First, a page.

So how did Tonga get into the terrorist act? Two years ago, hard on the heels of a raft of personal revenue raising scams, the corrupt Royal family of Tonga allowed international shipping interests to register vessels in Tonga--for a price. Thus Tonga became a "flag of convenience" (FOC), alongside notorious veteran players like Liberia and Panama.
Flags of convenience enable unscrupulous shipowning interests to avoid paying taxes to their national governments, and having their vessels meet stringent national regulations designed to protect shipping, seafarers, cargoes, and environments.
Many FOC registered ships, variously known around the world's waterfronts as "rust buckets", "coffin ships'', do not stand up to such scrutiny and should be in maritime wrecking yards. But afloat, registered under a FOC, they are "ships of shame" and ply the sea routes with impunity.
FOC vessels are notorious for running aground, being involved in collisions, sinking, causing loss of life, featuring in insurance scams and in ecological disasters. Exploitation of untrained, non-unionised, labour is also standard fare.
France's President Jacques Chirac, revolted by the ecological catastrophe unfolding as oil from the wreck of the Liberian registered tanker Prestige washes ashore on the coasts of Spain and France, recently described business interests behind flags of convenience as "shady businessmen, the hoodlums of the sea".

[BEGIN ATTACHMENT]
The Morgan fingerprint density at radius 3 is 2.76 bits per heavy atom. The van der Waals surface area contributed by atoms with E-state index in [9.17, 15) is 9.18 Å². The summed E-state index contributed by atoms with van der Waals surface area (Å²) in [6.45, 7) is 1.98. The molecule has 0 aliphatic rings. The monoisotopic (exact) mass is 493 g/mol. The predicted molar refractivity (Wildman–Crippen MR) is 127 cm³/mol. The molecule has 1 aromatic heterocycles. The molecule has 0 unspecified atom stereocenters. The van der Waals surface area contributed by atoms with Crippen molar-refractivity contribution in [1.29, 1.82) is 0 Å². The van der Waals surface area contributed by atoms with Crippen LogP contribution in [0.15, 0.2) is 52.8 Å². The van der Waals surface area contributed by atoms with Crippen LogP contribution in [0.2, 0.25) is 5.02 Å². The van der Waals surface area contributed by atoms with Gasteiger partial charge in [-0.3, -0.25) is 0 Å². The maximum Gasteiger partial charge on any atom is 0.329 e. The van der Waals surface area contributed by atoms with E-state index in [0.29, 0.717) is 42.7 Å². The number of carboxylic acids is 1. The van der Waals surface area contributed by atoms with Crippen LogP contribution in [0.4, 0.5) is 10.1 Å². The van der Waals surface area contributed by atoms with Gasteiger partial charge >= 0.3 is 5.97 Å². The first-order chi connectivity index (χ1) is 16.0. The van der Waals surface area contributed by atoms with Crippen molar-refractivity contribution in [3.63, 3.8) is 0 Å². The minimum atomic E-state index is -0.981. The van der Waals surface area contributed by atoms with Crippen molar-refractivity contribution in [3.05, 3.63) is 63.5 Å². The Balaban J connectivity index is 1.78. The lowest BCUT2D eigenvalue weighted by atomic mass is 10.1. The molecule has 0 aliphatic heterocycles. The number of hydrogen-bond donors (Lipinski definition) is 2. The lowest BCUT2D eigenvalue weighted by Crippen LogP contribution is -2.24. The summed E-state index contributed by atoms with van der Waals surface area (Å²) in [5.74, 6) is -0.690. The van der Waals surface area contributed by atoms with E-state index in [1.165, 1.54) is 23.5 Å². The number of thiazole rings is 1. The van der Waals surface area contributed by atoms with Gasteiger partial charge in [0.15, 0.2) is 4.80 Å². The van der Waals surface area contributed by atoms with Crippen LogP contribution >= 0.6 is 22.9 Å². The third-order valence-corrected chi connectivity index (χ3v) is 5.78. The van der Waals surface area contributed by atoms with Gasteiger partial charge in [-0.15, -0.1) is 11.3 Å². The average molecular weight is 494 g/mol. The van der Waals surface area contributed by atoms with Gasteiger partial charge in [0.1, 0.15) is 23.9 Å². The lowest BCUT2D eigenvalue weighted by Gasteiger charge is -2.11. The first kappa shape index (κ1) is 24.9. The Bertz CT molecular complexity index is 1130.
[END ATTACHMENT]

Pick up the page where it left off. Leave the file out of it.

A cautionary note: these hoodlums tend to look like corporate lawyers and accountants rather than movie style low life.
Cash Cows and Confetti.
So far as al-Qaeda is concerned, the slackness of the FOC system is a godsend. Tonga was a new player in the maritime stakes, wet behind the ears, and the Royal family was hungry for money.
Not everyone in al-Qaeda is a desperate towel-head hiding in a mountain cave, the familiar propaganda image cultivated by George Dubbya and his media lackeys. Behind the front-lines al-Qaeda is a sophisticated multi-million dollar enterprise involving businesses that operate as cash cows for future operations. Hello Tonga.
FOC vessels work Australian domestic runs because of special Federal legislation that allows the issue of 'single voyage' permits. Trouble is this system is abused by the Howard Government; permits are cheap and easy to get, sort of like maritime confetti.
The result is the guts are being torn out of the Australian merchant fleet. Australian ships variously disappear from the Australian register, taking with them jobs once done by unionised Australian seafarers, and FOC vessels and exploited crews take over. Since 1994 the Australian merchant fleet has been reduced from 90 vessels to 45.
Which is probably the name of the game as the ideologically driven Howard government, committed to anti-unionism, covertly seeks to dismantle the MUA, a bastion of Australian trade unionism, destroying a significant part of the union's membership base by eliminating Australian sea-going jobs.